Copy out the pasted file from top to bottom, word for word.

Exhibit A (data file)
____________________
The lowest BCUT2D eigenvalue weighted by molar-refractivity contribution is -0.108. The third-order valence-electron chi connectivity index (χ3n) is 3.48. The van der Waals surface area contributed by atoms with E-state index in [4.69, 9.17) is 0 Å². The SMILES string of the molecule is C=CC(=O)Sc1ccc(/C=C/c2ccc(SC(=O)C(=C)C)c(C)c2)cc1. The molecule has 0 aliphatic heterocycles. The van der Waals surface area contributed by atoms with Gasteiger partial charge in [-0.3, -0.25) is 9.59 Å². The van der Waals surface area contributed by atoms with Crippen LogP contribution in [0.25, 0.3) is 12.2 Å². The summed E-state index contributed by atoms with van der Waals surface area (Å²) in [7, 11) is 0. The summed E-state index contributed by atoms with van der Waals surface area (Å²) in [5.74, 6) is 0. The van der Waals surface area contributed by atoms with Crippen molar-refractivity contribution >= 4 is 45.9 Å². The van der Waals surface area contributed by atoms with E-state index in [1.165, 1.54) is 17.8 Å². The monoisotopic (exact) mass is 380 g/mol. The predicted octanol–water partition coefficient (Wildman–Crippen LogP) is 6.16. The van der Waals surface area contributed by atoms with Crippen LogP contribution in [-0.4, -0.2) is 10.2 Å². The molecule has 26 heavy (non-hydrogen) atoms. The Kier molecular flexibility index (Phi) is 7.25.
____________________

The lowest BCUT2D eigenvalue weighted by molar-refractivity contribution is -0.108. The third-order valence-electron chi connectivity index (χ3n) is 3.48. The van der Waals surface area contributed by atoms with E-state index in [4.69, 9.17) is 0 Å². The SMILES string of the molecule is C=CC(=O)Sc1ccc(/C=C/c2ccc(SC(=O)C(=C)C)c(C)c2)cc1. The molecule has 0 aliphatic heterocycles. The van der Waals surface area contributed by atoms with Gasteiger partial charge in [-0.3, -0.25) is 9.59 Å². The van der Waals surface area contributed by atoms with Crippen LogP contribution in [0.25, 0.3) is 12.2 Å². The summed E-state index contributed by atoms with van der Waals surface area (Å²) in [7, 11) is 0. The summed E-state index contributed by atoms with van der Waals surface area (Å²) in [5.74, 6) is 0. The van der Waals surface area contributed by atoms with Crippen molar-refractivity contribution >= 4 is 45.9 Å². The van der Waals surface area contributed by atoms with E-state index in [1.165, 1.54) is 17.8 Å². The monoisotopic (exact) mass is 380 g/mol. The predicted octanol–water partition coefficient (Wildman–Crippen LogP) is 6.16. The van der Waals surface area contributed by atoms with Crippen LogP contribution in [-0.4, -0.2) is 10.2 Å². The molecule has 26 heavy (non-hydrogen) atoms. The Kier molecular flexibility index (Phi) is 7.25.